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Separation of plant pigments by paper chromatography

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Office of the Provost Separation of Pigments by Paper Chromatography All living organisms require energy for their metabolic chemical processes. The ultimate source of this energy is the sun. Photosynthetic organisms, including plants, protists single-celled organismsand blue-green algae cyanobacteriaconvert light energy into the chemical energy of sugars, which can be used to power metabolism.

During photosynthesis, molecules referred to as pigments due to the wavelength, thus color, they reflect are used to capture light energy. Four primary pigments of green plants can easily be separated and identified using a technique called paper chromatography.

These pigments include two greenish pigments called chlorophylls and two yellowish pigments called carotenoids. Pigments are separated according to differences in their relative solubilities. In order to extract these pigments from the thylakoid membranes of the chloroplasts, the organelles in which photosynthesis occurs, fresh, ground or torn leaves preferably spinach may be soaked in acetone or concentrated alcohol.

Pigments are then "painted" onto strips of chromatography paper with V-shaped tips using a small, hollow glass tube or a small paintbrush.

  • Visible light, or white light, is made up of the colors of the rainbow;
  • Instead, the energy is released as heat and light in a process called fluorescence;
  • The V-shaped tip of the paper is placed in the chromatography solvent and acts as a wick to draw the solvent up the paper, separating pigments according to their relative solubility and molecular weights;
  • The yellowish band appearing below it indicates the xanthophylls;
  • The extent to which any particular component moves up the paper is dependent not only on its solubility in propanone but also on its attraction for the cellulose in the chromatography paper;
  • The yellow carotene spot with a higher RF value tends to move up the paper the furthest.

For best results, allow the line of pigments to dry, then repeat the process until a dark green line of pigments is evident about six times is sufficient to achieve a dark pigment line. Next, chromatography solvent is used to separate the mixture of pigments painted on the paper. In the experiment pictured at left, the solvent used was comprised of nine parts petroleum ether and one part acetone. A small amount of this solvent is added to a large test tube and capped with a rubber stopper.

Materials required

Note that chromatography solvent is highly volatile and flammable. The V-shaped tip of the paper is placed in the chromatography solvent and acts as a wick to draw the solvent up the paper, separating pigments according to their relative solubility and molecular weights.

The paper is allowed to remain in the solvent until the uppermost pigment band nears the top of the paper.

  • Teaching notes This experiment works very well providing care is taken over preparing the spot on the chromatography paper;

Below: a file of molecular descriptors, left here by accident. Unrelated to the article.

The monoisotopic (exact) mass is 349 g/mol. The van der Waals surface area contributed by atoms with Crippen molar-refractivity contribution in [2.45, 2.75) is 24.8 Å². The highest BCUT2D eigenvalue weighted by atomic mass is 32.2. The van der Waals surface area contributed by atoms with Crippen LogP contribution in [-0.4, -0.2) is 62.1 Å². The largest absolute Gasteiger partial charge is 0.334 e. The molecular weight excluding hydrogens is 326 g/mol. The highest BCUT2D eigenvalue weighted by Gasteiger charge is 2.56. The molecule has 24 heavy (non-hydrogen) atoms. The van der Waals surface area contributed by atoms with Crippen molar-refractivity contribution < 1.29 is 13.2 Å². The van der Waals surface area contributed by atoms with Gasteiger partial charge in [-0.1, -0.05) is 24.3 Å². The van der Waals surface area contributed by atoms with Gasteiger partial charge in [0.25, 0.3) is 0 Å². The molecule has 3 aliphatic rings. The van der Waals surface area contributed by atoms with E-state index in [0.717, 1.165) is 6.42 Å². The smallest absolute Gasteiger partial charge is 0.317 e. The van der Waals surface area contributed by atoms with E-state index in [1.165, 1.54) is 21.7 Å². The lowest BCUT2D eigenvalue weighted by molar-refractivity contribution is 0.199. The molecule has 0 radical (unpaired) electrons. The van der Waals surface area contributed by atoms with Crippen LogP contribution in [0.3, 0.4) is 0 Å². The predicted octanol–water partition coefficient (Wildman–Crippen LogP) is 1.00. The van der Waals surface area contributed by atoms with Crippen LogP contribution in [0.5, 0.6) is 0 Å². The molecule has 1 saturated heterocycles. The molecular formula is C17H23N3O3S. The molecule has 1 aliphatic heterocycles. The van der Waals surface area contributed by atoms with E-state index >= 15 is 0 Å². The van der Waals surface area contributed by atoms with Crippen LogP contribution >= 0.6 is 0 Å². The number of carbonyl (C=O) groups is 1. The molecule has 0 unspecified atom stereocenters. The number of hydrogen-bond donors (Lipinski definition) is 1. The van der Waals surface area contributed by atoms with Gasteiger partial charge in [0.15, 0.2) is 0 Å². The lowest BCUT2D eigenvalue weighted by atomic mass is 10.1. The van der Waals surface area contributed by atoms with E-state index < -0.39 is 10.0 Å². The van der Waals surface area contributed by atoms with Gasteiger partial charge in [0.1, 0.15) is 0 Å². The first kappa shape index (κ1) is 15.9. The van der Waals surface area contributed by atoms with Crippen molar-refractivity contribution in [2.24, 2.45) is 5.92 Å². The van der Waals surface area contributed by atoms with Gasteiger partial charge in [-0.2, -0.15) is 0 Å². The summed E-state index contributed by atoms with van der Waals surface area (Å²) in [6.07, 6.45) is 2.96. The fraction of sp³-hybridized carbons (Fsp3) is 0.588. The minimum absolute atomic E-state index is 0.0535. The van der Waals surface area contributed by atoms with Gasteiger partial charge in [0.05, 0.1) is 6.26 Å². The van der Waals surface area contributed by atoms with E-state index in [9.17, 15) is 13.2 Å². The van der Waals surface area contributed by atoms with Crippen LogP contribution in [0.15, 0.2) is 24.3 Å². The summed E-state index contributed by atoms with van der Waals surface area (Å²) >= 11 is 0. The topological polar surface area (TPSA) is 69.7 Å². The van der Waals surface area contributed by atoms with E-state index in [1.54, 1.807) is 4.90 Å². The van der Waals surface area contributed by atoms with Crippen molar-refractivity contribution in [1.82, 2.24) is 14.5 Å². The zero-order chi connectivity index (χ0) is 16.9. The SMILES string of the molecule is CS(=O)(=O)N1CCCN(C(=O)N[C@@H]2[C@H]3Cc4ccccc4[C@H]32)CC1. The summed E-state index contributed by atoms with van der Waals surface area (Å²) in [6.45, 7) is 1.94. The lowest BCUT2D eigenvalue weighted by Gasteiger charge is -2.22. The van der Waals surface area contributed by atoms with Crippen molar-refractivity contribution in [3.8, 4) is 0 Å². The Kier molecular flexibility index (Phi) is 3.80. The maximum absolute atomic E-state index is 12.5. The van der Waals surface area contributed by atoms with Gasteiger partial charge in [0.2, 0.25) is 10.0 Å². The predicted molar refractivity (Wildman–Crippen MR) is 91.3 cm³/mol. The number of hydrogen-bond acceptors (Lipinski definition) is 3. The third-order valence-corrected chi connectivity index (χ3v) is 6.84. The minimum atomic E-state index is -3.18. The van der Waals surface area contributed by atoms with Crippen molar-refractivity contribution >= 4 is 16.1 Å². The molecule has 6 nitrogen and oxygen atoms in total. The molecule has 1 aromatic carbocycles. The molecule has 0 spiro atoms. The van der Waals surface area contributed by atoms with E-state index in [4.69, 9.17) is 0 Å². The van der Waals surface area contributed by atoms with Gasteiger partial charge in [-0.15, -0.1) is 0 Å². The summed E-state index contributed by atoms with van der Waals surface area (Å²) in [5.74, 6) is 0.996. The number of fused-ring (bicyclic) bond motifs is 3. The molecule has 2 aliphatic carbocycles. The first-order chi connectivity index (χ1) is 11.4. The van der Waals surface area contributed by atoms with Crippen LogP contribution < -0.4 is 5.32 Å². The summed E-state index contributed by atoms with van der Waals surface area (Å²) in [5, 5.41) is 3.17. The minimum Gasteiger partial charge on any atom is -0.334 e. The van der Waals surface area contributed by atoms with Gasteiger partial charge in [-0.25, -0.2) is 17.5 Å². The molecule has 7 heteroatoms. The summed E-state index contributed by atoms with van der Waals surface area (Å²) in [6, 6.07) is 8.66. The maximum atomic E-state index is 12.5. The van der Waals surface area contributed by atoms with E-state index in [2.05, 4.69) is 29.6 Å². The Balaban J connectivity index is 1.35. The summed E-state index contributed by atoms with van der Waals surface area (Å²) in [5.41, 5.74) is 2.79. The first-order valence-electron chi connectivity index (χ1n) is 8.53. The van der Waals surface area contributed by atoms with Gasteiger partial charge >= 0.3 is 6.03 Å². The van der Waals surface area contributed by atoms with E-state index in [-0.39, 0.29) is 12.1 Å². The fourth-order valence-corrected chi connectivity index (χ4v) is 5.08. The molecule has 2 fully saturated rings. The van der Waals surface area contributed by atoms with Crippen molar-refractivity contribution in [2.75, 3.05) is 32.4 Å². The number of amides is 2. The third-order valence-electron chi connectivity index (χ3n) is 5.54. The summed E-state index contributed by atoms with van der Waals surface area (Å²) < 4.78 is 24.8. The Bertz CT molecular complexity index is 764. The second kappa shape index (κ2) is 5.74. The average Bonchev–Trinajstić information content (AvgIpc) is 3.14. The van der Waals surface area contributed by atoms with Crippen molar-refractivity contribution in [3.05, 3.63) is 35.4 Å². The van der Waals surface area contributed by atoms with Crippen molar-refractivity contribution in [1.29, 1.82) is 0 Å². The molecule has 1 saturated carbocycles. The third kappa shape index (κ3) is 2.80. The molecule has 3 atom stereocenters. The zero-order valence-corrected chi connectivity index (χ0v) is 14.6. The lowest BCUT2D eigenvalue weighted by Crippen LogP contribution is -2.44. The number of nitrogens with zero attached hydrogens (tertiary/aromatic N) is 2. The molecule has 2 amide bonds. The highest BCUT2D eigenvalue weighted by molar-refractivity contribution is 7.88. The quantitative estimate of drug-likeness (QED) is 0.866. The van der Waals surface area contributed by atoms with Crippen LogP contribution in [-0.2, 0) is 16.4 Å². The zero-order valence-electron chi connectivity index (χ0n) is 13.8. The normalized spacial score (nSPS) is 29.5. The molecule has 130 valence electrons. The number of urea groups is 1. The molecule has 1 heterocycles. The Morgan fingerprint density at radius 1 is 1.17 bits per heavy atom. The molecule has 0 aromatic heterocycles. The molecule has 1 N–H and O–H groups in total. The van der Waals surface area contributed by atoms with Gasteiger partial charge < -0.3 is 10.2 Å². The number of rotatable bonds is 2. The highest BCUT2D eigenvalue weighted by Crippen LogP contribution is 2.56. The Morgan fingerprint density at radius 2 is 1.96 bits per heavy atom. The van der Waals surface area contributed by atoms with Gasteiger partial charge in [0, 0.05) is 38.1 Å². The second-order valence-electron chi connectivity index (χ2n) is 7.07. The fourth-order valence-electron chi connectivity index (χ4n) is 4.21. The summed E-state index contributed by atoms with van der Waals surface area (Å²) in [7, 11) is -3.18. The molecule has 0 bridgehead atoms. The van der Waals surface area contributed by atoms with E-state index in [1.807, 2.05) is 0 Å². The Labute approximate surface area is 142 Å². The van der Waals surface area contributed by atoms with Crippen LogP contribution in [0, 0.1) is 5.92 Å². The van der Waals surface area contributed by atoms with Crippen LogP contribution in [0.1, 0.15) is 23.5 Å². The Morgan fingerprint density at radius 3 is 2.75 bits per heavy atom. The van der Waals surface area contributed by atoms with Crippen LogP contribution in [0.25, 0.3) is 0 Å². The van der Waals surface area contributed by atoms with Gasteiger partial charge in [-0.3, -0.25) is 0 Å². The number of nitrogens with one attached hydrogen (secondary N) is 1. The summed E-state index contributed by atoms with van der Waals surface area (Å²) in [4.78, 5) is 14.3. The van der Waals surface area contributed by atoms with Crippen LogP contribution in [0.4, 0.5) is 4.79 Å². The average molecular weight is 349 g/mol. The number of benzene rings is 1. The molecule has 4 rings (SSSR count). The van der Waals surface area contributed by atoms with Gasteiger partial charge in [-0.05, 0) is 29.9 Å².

• The yellow carotene spot with a higher RF value tends to move up the paper the furthest;
  • Ensure the propanone level is below the spot;
  • Instead, the energy is released as heat and light in a process called fluorescence;
  • This photograph shows the four main pigments separated from green plants using paper chromatography.

This photograph shows the four main pigments separated from green plants using paper chromatography. The primary pigments in green plants are chlorophylls, represented by chlorophyll a and b, which appear green.

  • The third from above dark green band represents chlorophyll a;
  • Take a measuring cylinder that contains 5ml of acetone and pour it into the mortar;
  • Because the pigments have been isolated from the thylakoid membranes of the chloroplasts, the energy cannot be used for photosynthesis;
  • Add five more drops of solution, letting each one dry before putting on the next.

Visible light, or white light, is made up of the colors of the rainbow. Some of these colors are absorbed "used" by pigments and others are reflected.

Separation of photosynthetic pigments by paper chromatography.

Pigments appear the color of the reflected light, so the chlorophyll pigments do not use the green portion of the spectrum. The other two pigments are types of carotenoids, which appear yellow, orange, or brown.

The top band of pigments in the separation are carotenoids called carotenes, most likely beta-carotene, and appear yellowish-orange. The second type of carotenoid separated in the experiment are xanthophylls, which appear bright yellowish and are most likely lutein. The "loading line" is the location of the original pigment line painted on the paper. A second experiment using the chloroplast pigment extract obtained using the methods described above can be easily done.

Green-colored pigment extract is added into a test tube. When a light is shone on the extract, pigment molecules absorb energy. Because the pigments have been isolated from the thylakoid membranes of the chloroplasts, the energy cannot be used for photosynthesis.

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Instead, the energy is released as heat and light in a process called fluorescence. The pigments flouresce at a lower energy level than what they absorb, so the chlorophylls flouresce a red color red has the lowest amount of energy of any of the colors in the visible spectrum.

Flourescence of the pigment extract is shown in the photo.